If you’re not reading Andrew D. Kaufman’s book right now, hooray! That means his book is working.
Kaufman, who describes himself as “a featured Tolstoy expert on Oprah.com,” has written a book called Give War and Peace a Chance, in which he raves about the salubrious effects of reading Leo Tolstoy’s 1300-page masterpiece.
In a way his project is similar to Rebecca Mead’s book about Middlemarch, or Geoff Dyer’s book about D.H. Lawrence, or any number of recent book-length works of tribute/criticism that explore a famous piece of literature from every angle. I usually like these books. They’re part history, part essay, part criticism, and the best of them—like Mead’s and Dyer’s—transcend their categories to become marvels of analysis and introspection.
Kaufman’s book, on the other hand, pretty much begs you to set it down and pick up a different book instead. Give War and Peace a chance, it says! Okay, fine. The first step is to NOT read anything else, starting with Kaufman’s book. If you take his message to heart, you won’t even crack open Kaufman’s book. Surely this is the most self-congratulatory, self-defeating book ever published. Just think of the billions of people on Earth who are NOT reading Give War and Peace a Chance right now. Instead they’re free to maybe, possibly, take a crack at reading War and Peace. Every person who doesn’t read Give War and Peace a Chance represents another little triumph for Andrew D. Kaufman, the featured Tolstoy expert on Oprah.com. Truly his un-ambition knows no bounds.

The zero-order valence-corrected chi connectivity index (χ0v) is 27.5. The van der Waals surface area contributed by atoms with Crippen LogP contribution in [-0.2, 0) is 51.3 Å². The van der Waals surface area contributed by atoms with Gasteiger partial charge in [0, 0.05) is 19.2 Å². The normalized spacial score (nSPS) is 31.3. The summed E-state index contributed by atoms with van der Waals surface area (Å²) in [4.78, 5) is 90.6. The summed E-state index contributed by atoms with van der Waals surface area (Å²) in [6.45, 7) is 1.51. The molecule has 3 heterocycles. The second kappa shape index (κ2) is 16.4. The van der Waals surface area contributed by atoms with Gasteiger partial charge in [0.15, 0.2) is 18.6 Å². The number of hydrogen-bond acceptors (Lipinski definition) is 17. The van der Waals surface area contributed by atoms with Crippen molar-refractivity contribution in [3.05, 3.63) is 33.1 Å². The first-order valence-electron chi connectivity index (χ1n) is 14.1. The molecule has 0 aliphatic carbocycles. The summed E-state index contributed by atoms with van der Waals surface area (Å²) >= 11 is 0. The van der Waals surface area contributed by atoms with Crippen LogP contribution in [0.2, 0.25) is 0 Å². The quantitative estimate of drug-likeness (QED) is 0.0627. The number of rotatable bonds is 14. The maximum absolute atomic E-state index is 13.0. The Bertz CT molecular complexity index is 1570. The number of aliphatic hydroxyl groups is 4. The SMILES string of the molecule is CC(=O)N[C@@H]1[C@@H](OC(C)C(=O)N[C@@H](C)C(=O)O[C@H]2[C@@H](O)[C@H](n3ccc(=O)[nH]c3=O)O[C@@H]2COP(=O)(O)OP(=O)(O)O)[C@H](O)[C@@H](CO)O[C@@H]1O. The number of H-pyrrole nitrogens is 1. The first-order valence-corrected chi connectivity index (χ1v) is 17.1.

Maybe I’ll write a book called Hey, America, Go Ahead and Microwave a Half Dozen Hot Dogs, Eat Them in Bed While Watching Law & Order Reruns, and Sleep Through Your Alarm the Next Morning: Because That’s Exactly What You Were Going to Do, Anyway.
– Brian Hurley